Trailer Suspension Nuts & Bolts – RV Blues on Rough Roads!

Lots of full-time RVers with big rigs are very sensible and stick to traveling on paved roads. But we like to get off the beaten path, and sometimes that puts us on crazy, rough and rugged dirt roads.

On our recent trip to Bisti Badlands in northwestern New Mexico, a 45 minute drive down three miles of extremely washboarded, nasty dirt road wreaked havoc with our trailer’s suspension.

Equalizer bolt walks out of fifth wheel suspension

Hmmm…. That center bolt on the equalizer doesn’t look right!

As we were hitching up to leave, Mark did his usual walk around our trailer to make sure nothing was about to fall off and that everything was secure. To his shock, he noticed that the long bolt that goes through the equalizer on our trailer’s leaf spring suspension system had walked almost all the way out!

Fifth wheel suspension Equalizer bolt unscrews itself on rough road


Holy Smokes! Our 14,000 lb. 36′ fifth wheel trailer was about to lose the bolt holding this vital piece of gear together!

We were miles from nowhere, and I immediately began scenario building in my head to plan various ways we might get out of this mess.

While I theorized, Mark calmly set about getting out his tools and tackling the problem right there in the dirt. His first task was to raise the trailer up so he could get the bolt properly aligned horizontally and tap it back into place with a hammer.

So, out came the 12 ton bottle jack.

Raise fifth wheel trailer with bottle jack for suspension repair

First things first:
Raise the wheels totally off the ground with our 12 ton bottle jack.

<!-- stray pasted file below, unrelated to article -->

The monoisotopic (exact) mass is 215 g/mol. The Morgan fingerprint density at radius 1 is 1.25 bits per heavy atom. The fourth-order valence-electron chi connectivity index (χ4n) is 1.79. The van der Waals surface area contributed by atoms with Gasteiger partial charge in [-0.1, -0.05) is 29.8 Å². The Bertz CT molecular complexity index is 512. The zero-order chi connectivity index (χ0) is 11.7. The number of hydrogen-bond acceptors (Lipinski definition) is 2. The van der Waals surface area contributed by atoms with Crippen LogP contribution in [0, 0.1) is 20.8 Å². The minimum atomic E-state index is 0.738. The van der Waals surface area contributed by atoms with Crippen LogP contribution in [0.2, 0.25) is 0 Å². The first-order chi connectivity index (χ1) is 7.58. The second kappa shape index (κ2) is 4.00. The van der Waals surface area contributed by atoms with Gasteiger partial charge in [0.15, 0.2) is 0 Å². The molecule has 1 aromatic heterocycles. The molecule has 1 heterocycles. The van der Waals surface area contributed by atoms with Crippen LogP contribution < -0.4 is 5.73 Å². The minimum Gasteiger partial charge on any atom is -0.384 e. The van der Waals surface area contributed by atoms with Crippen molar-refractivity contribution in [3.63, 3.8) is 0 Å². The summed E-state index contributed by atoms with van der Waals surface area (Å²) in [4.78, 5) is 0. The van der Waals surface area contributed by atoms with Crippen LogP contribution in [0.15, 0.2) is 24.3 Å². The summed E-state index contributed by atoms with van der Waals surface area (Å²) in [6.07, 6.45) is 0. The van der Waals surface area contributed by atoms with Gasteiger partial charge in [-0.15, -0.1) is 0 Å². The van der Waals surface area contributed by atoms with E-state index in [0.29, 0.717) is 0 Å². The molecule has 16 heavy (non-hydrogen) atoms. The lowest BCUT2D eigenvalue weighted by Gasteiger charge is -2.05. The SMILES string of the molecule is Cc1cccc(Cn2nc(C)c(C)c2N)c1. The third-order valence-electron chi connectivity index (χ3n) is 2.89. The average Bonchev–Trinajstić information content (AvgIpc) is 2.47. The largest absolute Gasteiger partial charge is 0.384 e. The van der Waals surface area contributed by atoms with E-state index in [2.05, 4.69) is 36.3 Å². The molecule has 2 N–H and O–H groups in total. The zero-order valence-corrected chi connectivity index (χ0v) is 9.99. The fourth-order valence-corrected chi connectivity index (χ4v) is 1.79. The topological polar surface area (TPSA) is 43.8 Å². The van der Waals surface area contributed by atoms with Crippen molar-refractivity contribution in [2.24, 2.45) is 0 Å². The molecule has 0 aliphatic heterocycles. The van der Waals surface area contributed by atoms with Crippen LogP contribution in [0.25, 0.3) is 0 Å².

He needed to raise the trailer up quite high to relieve all the pressure on that bolt, so he took a piece of wood we sometimes use under the fifth wheel landing legs and put it under the bottle jack to raise it higher. Then he took a second block of wood and put it on top of the bottle jack to span the c-channel tube that runs the width of the trailer.

Pumping away on the bottle jack, he finally got the wheels entirely off the ground and began tapping the bolt through the two sides of the hanger with a small hammer.

Hammer fifth wheel equalizer bolt pack in place in suspension repair

With the pressure off, Mark taps the bolt back into place.

It took a little finagling to get the bolt to line up and go through the second hole on the back side of the hanger.

Fifth wheel equalizer bolt holds suspension together

At first, the bolt didn’t want to go through the second hole on the axle hanger.

But he was able to get it aligned and he got it to go through.

Equalizer bolt in position for fifth wheel suspension hanger assembly

All the way through. Yay!

The bigger problem, though, was figuring out what had happened to the nut that had been holding this bolt in place. It was nowhere to be found and undoubtedly was somewhere out on that nasty 3 mile dirt road.

So, now what?

Mark is a really amazing mechanic, and he keeps a magic container of potential spare parts in his Man Cave in the basement of our trailer. This magical container is a lot like the carpet bag that Mary Poppins carried.